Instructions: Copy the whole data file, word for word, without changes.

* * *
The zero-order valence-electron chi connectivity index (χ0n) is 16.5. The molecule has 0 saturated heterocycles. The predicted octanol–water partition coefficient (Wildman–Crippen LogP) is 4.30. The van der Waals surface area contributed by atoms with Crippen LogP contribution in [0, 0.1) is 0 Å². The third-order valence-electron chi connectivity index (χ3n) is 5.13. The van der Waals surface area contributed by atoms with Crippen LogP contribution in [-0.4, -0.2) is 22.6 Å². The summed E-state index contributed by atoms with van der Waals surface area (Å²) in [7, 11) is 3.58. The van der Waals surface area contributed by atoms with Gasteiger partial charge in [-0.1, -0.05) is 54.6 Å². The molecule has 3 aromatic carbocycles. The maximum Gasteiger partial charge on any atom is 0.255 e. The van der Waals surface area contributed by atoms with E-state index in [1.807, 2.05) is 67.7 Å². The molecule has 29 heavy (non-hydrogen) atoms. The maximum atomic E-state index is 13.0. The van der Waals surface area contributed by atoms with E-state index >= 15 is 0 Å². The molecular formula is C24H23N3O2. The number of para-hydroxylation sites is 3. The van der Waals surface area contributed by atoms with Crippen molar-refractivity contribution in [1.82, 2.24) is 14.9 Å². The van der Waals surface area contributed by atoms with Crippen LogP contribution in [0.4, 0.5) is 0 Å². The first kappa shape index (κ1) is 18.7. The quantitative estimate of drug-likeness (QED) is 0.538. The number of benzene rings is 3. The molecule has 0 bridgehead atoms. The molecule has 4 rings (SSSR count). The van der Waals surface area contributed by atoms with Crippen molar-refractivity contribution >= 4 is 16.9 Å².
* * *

The zero-order valence-electron chi connectivity index (χ0n) is 16.5. The molecule has 0 saturated heterocycles. The predicted octanol–water partition coefficient (Wildman–Crippen LogP) is 4.30. The van der Waals surface area contributed by atoms with Crippen LogP contribution in [0, 0.1) is 0 Å². The third-order valence-electron chi connectivity index (χ3n) is 5.13. The van der Waals surface area contributed by atoms with Crippen LogP contribution in [-0.4, -0.2) is 22.6 Å². The summed E-state index contributed by atoms with van der Waals surface area (Å²) in [7, 11) is 3.58. The van der Waals surface area contributed by atoms with Gasteiger partial charge in [-0.1, -0.05) is 54.6 Å². The molecule has 3 aromatic carbocycles. The maximum Gasteiger partial charge on any atom is 0.255 e. The van der Waals surface area contributed by atoms with E-state index in [1.807, 2.05) is 67.7 Å². The molecule has 29 heavy (non-hydrogen) atoms. The maximum atomic E-state index is 13.0. The van der Waals surface area contributed by atoms with E-state index >= 15 is 0 Å². The molecular formula is C24H23N3O2. The number of para-hydroxylation sites is 3. The van der Waals surface area contributed by atoms with Crippen molar-refractivity contribution in [1.82, 2.24) is 14.9 Å². The van der Waals surface area contributed by atoms with Crippen LogP contribution in [0.4, 0.5) is 0 Å². The first kappa shape index (κ1) is 18.7. The quantitative estimate of drug-likeness (QED) is 0.538. The number of benzene rings is 3. The molecule has 0 bridgehead atoms. The molecule has 4 rings (SSSR count). The van der Waals surface area contributed by atoms with Crippen molar-refractivity contribution >= 4 is 16.9 Å².